These pop-ins (or shop-in-shops) create a destination in-store that is easy to refresh and can break the rules of other in-store promotions or campaigns—from look and feel, to footprint and fixturing—and disrupt a shopper’s routine while celebrating “new news” that helps drive traffic and increase basket size. 

    Macy’s, for example, acquired STORY in 2018—the Manhattan storefront that defined themselves as “having the point of view of a magazine, changed like a gallery, and sold things like a store.” Macy’s has since brought the model to 36 stores in 15 states. Initial themes have included “A Color Story,” “An Outdoor Story” and “A School of Style Story.” For the Macy’s shopper, this evolving pop-in approach has potential to bring a new sense of discovery in-store with more dynamic and visually-impressive merchandising. While some have noted growing pains to scale the concept from one storefront to three dozen across the country, time will tell how Macy’s tells this STORY. 

    Target also brings this makeover mindset to its seasonal department and, at their next generation stores, a “Trend Spot” that greets shoppers’ at entry with the “season’s best looks and trends, designer partnerships, exclusive brands and more, all beautifully displayed,” as described on the company blog. And deeper in-store, the seasonal department gets a refreshed aesthetic and curated collection of merchandise for each major calendar event—holidays, summer, back-to-school and more. Target has established a system of modular fixtures, hanging signage, and bold splashes of color to easily transform these spaces to serve up what’s new and culturally relevant with impact and at scale. 

    Retailers looking to keep things fresh or celebrate new products/partnerships should consider building up an infrastructure for pop-ins or seasonal displays. This regular rotation gives stores new occasions to merchandise against and opens the door for endless collaborations and vignettes for shoppers to discover.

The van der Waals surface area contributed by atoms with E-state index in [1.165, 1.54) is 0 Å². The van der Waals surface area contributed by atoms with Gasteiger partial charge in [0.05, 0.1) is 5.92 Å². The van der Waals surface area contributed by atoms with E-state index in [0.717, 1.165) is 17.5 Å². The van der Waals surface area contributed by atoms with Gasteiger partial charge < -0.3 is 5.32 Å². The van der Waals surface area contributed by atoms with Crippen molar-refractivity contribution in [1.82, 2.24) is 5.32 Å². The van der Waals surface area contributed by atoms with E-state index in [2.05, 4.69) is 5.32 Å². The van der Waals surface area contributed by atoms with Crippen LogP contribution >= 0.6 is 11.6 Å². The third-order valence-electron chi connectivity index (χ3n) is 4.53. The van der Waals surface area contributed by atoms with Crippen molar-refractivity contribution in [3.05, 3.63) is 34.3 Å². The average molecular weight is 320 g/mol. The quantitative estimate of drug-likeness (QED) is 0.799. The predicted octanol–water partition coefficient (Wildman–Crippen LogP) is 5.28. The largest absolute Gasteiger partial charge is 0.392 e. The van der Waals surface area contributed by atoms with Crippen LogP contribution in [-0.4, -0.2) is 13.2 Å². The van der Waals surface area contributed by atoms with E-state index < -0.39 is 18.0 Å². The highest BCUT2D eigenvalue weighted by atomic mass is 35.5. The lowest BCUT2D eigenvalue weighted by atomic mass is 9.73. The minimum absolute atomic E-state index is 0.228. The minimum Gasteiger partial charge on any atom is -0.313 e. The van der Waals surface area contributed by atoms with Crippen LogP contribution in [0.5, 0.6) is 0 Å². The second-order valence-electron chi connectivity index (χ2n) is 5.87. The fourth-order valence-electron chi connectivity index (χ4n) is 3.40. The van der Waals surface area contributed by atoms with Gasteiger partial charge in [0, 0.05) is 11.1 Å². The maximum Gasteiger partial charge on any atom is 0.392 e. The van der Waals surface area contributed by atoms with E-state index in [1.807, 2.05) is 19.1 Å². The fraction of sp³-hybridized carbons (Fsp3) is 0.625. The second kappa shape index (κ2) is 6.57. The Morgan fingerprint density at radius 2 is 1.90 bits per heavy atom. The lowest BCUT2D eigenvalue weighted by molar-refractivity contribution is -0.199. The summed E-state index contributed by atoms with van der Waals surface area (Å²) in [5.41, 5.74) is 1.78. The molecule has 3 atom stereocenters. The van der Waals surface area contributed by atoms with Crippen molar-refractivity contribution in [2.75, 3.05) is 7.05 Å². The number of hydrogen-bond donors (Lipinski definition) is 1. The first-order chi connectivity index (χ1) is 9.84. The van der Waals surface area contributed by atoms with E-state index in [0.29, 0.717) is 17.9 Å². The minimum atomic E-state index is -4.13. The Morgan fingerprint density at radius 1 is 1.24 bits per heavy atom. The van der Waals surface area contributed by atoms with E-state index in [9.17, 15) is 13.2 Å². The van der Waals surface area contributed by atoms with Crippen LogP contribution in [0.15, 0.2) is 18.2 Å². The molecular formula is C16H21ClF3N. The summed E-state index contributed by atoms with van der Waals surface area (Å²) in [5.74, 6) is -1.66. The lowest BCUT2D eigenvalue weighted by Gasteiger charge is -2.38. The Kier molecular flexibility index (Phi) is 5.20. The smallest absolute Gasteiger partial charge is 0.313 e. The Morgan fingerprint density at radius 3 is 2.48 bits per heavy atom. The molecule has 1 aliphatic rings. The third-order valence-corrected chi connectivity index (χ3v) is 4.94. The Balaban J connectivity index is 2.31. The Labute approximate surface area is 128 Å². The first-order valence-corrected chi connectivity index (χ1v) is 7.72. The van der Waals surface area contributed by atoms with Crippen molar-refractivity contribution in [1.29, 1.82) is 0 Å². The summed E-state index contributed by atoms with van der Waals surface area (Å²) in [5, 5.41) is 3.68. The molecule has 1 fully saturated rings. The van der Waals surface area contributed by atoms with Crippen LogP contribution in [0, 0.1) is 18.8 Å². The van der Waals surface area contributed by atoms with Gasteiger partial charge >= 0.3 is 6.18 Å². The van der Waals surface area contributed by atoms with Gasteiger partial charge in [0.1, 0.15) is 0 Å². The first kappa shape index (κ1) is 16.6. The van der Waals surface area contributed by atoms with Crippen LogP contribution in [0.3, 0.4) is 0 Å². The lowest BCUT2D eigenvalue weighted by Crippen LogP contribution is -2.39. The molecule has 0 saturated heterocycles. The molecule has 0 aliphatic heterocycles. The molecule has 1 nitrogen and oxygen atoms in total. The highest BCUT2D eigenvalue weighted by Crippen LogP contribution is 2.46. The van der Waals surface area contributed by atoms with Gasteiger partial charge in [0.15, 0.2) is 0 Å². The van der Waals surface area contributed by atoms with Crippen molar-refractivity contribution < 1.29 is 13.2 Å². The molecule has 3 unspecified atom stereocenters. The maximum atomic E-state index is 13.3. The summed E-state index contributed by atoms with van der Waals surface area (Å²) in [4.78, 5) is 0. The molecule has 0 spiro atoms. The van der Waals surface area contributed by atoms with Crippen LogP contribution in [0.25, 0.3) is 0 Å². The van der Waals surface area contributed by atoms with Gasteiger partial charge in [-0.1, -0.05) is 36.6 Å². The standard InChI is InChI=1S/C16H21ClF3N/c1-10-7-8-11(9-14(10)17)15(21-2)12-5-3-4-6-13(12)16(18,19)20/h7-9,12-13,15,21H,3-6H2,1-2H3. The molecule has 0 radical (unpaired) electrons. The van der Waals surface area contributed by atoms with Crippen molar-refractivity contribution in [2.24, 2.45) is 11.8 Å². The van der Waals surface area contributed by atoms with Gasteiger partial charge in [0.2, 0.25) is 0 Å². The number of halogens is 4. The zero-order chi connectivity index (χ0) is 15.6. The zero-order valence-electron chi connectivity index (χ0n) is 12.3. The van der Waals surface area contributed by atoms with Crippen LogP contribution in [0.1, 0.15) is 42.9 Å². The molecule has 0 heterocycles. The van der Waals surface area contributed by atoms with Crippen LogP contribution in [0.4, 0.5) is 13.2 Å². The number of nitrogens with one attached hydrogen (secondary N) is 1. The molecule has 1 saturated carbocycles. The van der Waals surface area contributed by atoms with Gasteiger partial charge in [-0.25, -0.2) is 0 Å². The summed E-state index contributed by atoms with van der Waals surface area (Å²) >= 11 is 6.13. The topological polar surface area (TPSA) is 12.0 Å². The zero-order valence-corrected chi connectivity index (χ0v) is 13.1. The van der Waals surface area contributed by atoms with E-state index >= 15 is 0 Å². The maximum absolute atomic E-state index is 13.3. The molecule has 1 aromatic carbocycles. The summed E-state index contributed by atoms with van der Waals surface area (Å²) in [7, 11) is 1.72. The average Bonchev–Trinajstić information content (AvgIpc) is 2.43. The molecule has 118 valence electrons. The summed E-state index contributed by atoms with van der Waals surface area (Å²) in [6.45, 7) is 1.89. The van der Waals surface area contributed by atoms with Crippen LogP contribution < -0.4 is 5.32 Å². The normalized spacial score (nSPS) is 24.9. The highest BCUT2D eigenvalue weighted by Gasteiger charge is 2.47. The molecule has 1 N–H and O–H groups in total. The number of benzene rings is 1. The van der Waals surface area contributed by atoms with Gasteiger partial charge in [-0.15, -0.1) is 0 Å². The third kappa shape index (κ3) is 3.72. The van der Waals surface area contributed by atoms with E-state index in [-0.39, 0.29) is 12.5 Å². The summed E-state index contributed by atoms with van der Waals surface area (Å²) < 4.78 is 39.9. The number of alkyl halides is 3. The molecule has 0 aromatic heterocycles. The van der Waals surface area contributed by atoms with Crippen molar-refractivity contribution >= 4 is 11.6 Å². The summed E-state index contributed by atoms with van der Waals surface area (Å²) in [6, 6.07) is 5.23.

• Not Just A Store Anymore

    Originally posted to the Arc Worldwide blog in the September 2019 edition of The Marcket

    When most items are just a click away, shoppers today need worthwhile experiences to entice them in-store. 

    Which is why more and more retailers are adding cafés, full restaurants, barbershops, meditation spaces, laundromats, and even movie theaters to complement their traditional inventory. In fact, it’s been found that 84% of shoppers are more likely to visit a store that offers services to help them get the most out of their purchase. 

    But for retailers to know what kind of experience is best, it starts with identifying the wants, needs and interests of their shoppers. 

    Lululemon, for example, just opened a 20,000-square-foot “experiential store” in Chicago that’s equipped with a restaurant, fitness space and lounge. As a brand with true tribe culture, Lululemon is deepening people’s devotion to its styles and the wellness-focused lifestyle it represents. In this case, adding fitness offerings and a healthy menu of power bowls and smoothies (and some indulgences like burgers and cocktails) makes perfect sense to capture more time and attention from shoppers looking to live the brand experience. The company expects about 10% of its fleet of stores to follow this model by 2023. 

    In New York, American Eagle Studio is tucked within a neighborhood full of college students. For these busy, style-conscious and cash-strapped Gen Z-ers, AE has integrated new ways to draw them in and increase dwell time. The space comes complete with a “Maker’s Shop” for on-the-spot alterations, and, better yet, a few commercial washers and dryers to do your laundry while you browse. Through these services, American Eagle Studio offers real value to its target audience and can be an ally when clothes need to be altered or washed.